Thursday, April 27, 2017

ESV Bible Sale (and Jared nerds out just a bit)

Okay, everybody, you'd better act fast! The last time I posted about a Bible sale over at the Westminster Bookstore, they ran out within 48 hours! Right now you can get up to 70% off premium gift ESV Bibles while supplies last. This is perfect timing if you're looking for a sharp graduation gift for your grads at church. (Plus! Get up to 60% off all other ESV Compact Bibles at the bottom of this post.)

The Westminster Bookstore is a ministry of Westminster Theological Seminary and has been a wonderful partner of the CIC blog for many years now. But they are a particular standout among booksellers in another respect as well, if I may nerd out just a little:

(I know only a few of you will care about this but) Westminster Bookstore has, hands-down, the best packing and shipping process I've ever experienced. All of your books come shrink-wrapped to a sturdy cardboard plank that perfectly fits inside the shipping box. This not only ensures that your books aren't sliding around during transportation, but it literally feels like Christmas every time I get to open a box from Westminster. The presentation and care of your product is first-rate.

It's like opening the box to a new Apple product, but with books. Okay, nerd-rant over.

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Monday, April 24, 2017

It doesn’t get any better than this

It was the winter of 1998, and the four oldest Fox children had walked from our house in Graham over to the Pine Cemetery, pulling their sleds behind them. There’s a great hill in the cemetery that a lot of the kids in the neighborhood would sled on. They had been gone for about an hour when Jesse, then 4 years old, asked his Mom, “When are they going to come back from the grave?”

We celebrated the greatest news the world has ever heard last Sunday, the news that Jesus Christ came back from the grave. We continue to celebrate that news, every day. It is the foundation of what we believe, and a solid foundation it is, indeed. For centuries Christians have lived with hope in the midst of suffering, have read His Word and kept His commandments, have gathered with others who believe and given their lives to telling the story, and have even given up their lives to follow Him. But dear readers, we live in a world that is increasingly skeptical of the absolute truth of the gospel, a world that is willing to believe almost anything except that Jesus Christ is God and died for their sins and rose from the dead and is the only way to the Father.

I read a Barna Research poll last year that revealed fully one-third of those who claim to be born-again Christians do not believe that Jesus came back to physical life after He was crucified. What? That’s like saying, “I believe that Michael Jordan is a businessman, but he was never a basketball player.” Saying you believe in Jesus, but not in His physical resurrection is like saying you believe in Christmas but not in Jesus’ birth.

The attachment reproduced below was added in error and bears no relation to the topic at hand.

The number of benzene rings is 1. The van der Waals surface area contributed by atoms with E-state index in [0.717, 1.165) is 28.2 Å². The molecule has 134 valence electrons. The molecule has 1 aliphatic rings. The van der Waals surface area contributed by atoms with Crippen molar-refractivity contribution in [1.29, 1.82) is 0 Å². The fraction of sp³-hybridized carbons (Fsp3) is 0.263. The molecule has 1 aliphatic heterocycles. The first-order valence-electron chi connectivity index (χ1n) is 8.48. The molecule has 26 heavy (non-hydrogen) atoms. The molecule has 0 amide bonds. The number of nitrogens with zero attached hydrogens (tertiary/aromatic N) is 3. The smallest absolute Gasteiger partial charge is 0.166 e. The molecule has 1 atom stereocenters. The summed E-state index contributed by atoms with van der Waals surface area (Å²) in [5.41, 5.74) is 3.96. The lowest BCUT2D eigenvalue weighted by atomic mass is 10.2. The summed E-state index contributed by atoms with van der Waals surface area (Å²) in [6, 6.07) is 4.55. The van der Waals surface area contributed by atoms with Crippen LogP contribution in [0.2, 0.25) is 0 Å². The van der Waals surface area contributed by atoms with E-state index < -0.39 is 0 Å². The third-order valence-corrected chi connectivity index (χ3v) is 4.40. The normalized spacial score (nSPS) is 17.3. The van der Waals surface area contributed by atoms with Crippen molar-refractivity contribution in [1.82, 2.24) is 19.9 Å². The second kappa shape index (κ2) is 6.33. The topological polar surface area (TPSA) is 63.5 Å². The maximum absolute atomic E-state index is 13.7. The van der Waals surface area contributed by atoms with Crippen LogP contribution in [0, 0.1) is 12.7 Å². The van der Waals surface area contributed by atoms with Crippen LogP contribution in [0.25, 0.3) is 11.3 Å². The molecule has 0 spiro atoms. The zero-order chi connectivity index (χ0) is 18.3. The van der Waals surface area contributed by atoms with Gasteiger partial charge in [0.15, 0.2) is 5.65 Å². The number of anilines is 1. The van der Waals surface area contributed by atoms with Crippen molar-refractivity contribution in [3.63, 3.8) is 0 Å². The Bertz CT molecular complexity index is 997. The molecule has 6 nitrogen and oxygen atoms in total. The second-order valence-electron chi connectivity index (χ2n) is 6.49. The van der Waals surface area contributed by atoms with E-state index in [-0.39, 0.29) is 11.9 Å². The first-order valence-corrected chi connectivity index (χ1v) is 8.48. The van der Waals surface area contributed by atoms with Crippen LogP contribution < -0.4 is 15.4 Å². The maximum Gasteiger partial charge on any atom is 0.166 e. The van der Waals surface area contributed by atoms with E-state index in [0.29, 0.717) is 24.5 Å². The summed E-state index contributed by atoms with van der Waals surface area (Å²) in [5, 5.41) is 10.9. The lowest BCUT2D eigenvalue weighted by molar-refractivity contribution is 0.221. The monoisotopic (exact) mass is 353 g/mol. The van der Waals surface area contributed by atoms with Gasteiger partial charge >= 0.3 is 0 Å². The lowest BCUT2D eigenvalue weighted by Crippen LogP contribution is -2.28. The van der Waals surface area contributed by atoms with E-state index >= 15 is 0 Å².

Some believe the resurrection of Jesus is no more (maybe less) than a fairy tale. I had a good friend in graduate school who went on to get his Ph.D. in English and teaches at UC-Davis. We had lots of discussions about God and Jesus and the Bible, most of which he just would not believe. When we had our first child, my friend, Steve, sent me a copy of Mother Goose’s Nursery Rhymes and wrote in the margin to Micah that his Dad should read these to him every day. Well, if Jesus is not raised from the dead, then we might as well read Mother Goose for devotions and memorize the rhymes and believe in Humpty Dumpty. Maybe, just maybe, the king’s horses and the king’s men will be able to put him back together again. That could be our only hope, without the resurrection of Jesus Christ.

Take a look at Paul’s argument for the resurrection in 1 Corinthians 15, beginning in verse 12. This passage is still being used in some law schools as a classic example of sound reasoning. Paul starts the chapter, however, by delineating four truths that are of first importance. 1. Christ died for our sins. 2. He was buried. No swoon theory where Jesus was later revived in a back alley somewhere and then somehow pulled off the greatest hoax in history. No, he was dead and buried. 3. He was raised on the third day. Without this truth, the first two are meaningless. 4. He appeared to many after His resurrection. Without this truth, the third truth is cast into shadow. His body is gone, but where is He?

Jesus Christ is risen, and has become the first fruits of those who die in Him. That means we who believe in Him will also be raised from the dead.

It really doesn’t get any better than that.

Monday, April 17, 2017

Some things you just don’t borrow

How many of you remember your Mom’s stern warning to you as a child: “Do not borrow anybody’s comb!” My Mom was pretty convinced that if I ran someone’s comb through my hair, I would instantly be infested with microscopic creatures that would eat through my scalp and destroy me and life on the planet, as we know it. She even said I would be better off drinking out of somebody else’s cup than to use their comb. So I went through my childhood with an irrational fear of hair germs and would break into a cold sweat when I saw teens sharing their combs (or their picks…remember those?) willy-nilly, without regard for life or limb or scalp. I was convinced that’s why this kid in high school named Chad went bald at 18. He was probably sneaking behind the gym with borrowed combs almost every day.